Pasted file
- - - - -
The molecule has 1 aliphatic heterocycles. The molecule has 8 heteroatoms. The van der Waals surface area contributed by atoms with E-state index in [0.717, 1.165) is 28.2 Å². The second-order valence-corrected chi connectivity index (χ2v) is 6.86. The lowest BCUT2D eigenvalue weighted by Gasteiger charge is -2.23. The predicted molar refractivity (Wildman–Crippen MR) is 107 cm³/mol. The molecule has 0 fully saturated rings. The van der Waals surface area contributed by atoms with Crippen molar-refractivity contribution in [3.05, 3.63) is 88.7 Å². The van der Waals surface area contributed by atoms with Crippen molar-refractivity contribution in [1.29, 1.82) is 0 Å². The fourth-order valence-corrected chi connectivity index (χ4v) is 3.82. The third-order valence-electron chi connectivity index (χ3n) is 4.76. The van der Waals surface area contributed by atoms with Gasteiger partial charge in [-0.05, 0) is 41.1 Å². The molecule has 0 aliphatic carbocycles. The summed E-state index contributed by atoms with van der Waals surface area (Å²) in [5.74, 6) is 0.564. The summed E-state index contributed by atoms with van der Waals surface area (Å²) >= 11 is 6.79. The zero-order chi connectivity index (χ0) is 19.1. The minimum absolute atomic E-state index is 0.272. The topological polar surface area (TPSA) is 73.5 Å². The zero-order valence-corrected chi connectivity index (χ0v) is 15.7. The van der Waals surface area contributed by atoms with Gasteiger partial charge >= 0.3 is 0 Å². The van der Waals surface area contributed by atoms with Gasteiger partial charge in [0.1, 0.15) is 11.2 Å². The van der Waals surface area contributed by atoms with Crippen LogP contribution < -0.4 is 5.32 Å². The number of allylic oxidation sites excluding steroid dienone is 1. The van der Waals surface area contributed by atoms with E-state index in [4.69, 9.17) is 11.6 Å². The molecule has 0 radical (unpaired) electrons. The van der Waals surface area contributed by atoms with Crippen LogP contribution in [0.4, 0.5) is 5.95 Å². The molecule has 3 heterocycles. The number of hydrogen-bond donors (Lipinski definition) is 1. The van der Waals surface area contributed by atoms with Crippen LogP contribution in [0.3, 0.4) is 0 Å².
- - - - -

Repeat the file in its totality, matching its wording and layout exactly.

The molecule has 1 aliphatic heterocycles. The molecule has 8 heteroatoms. The van der Waals surface area contributed by atoms with E-state index in [0.717, 1.165) is 28.2 Å². The second-order valence-corrected chi connectivity index (χ2v) is 6.86. The lowest BCUT2D eigenvalue weighted by Gasteiger charge is -2.23. The predicted molar refractivity (Wildman–Crippen MR) is 107 cm³/mol. The molecule has 0 fully saturated rings. The van der Waals surface area contributed by atoms with Crippen molar-refractivity contribution in [3.05, 3.63) is 88.7 Å². The van der Waals surface area contributed by atoms with Crippen molar-refractivity contribution in [1.29, 1.82) is 0 Å². The fourth-order valence-corrected chi connectivity index (χ4v) is 3.82. The third-order valence-electron chi connectivity index (χ3n) is 4.76. The van der Waals surface area contributed by atoms with Gasteiger partial charge in [-0.05, 0) is 41.1 Å². The molecule has 0 aliphatic carbocycles. The summed E-state index contributed by atoms with van der Waals surface area (Å²) in [5.74, 6) is 0.564. The summed E-state index contributed by atoms with van der Waals surface area (Å²) >= 11 is 6.79. The zero-order chi connectivity index (χ0) is 19.1. The minimum absolute atomic E-state index is 0.272. The topological polar surface area (TPSA) is 73.5 Å². The zero-order valence-corrected chi connectivity index (χ0v) is 15.7. The van der Waals surface area contributed by atoms with Gasteiger partial charge >= 0.3 is 0 Å². The van der Waals surface area contributed by atoms with Gasteiger partial charge in [0.1, 0.15) is 11.2 Å². The van der Waals surface area contributed by atoms with Crippen LogP contribution < -0.4 is 5.32 Å². The number of allylic oxidation sites excluding steroid dienone is 1. The van der Waals surface area contributed by atoms with E-state index in [4.69, 9.17) is 11.6 Å². The molecule has 0 radical (unpaired) electrons. The van der Waals surface area contributed by atoms with Crippen LogP contribution in [0.4, 0.5) is 5.95 Å². The molecule has 3 heterocycles. The number of hydrogen-bond donors (Lipinski definition) is 1. The van der Waals surface area contributed by atoms with Crippen LogP contribution in [0.3, 0.4) is 0 Å².